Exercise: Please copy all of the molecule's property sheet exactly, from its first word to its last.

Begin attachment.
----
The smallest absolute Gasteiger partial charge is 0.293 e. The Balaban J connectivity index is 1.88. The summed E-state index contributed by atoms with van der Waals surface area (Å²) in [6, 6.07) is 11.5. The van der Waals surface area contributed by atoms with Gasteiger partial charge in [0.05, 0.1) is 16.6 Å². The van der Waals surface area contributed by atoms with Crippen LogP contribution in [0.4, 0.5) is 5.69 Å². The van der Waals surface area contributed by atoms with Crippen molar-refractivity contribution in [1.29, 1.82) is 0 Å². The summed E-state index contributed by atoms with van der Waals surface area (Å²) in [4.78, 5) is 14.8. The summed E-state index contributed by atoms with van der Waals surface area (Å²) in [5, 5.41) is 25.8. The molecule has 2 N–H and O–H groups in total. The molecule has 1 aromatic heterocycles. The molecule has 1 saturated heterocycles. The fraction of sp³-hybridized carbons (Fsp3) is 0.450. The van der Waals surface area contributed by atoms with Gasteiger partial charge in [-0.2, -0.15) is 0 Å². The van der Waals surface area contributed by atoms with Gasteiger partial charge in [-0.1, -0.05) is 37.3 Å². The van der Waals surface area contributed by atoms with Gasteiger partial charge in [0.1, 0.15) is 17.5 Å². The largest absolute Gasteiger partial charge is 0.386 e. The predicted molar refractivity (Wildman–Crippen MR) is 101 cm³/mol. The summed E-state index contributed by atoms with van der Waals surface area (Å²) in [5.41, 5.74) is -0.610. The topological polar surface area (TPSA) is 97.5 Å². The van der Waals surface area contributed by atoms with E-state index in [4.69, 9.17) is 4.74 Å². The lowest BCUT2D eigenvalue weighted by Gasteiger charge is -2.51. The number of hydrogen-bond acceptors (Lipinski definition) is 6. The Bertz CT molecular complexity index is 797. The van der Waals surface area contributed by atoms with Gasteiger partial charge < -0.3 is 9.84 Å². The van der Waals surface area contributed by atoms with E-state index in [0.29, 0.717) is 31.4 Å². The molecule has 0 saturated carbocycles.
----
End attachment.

The smallest absolute Gasteiger partial charge is 0.293 e. The Balaban J connectivity index is 1.88. The summed E-state index contributed by atoms with van der Waals surface area (Å²) in [6, 6.07) is 11.5. The van der Waals surface area contributed by atoms with Gasteiger partial charge in [0.05, 0.1) is 16.6 Å². The van der Waals surface area contributed by atoms with Crippen LogP contribution in [0.4, 0.5) is 5.69 Å². The van der Waals surface area contributed by atoms with Crippen molar-refractivity contribution in [1.29, 1.82) is 0 Å². The summed E-state index contributed by atoms with van der Waals surface area (Å²) in [4.78, 5) is 14.8. The summed E-state index contributed by atoms with van der Waals surface area (Å²) in [5, 5.41) is 25.8. The molecule has 2 N–H and O–H groups in total. The molecule has 1 aromatic heterocycles. The molecule has 1 saturated heterocycles. The fraction of sp³-hybridized carbons (Fsp3) is 0.450. The van der Waals surface area contributed by atoms with Gasteiger partial charge in [-0.2, -0.15) is 0 Å². The van der Waals surface area contributed by atoms with Gasteiger partial charge in [-0.1, -0.05) is 37.3 Å². The van der Waals surface area contributed by atoms with Gasteiger partial charge in [0.1, 0.15) is 17.5 Å². The largest absolute Gasteiger partial charge is 0.386 e. The predicted molar refractivity (Wildman–Crippen MR) is 101 cm³/mol. The summed E-state index contributed by atoms with van der Waals surface area (Å²) in [5.41, 5.74) is -0.610. The topological polar surface area (TPSA) is 97.5 Å². The van der Waals surface area contributed by atoms with E-state index in [4.69, 9.17) is 4.74 Å². The lowest BCUT2D eigenvalue weighted by Gasteiger charge is -2.51. The number of hydrogen-bond acceptors (Lipinski definition) is 6. The Bertz CT molecular complexity index is 797. The van der Waals surface area contributed by atoms with Gasteiger partial charge < -0.3 is 9.84 Å². The van der Waals surface area contributed by atoms with E-state index in [0.29, 0.717) is 31.4 Å². The molecule has 0 saturated carbocycles.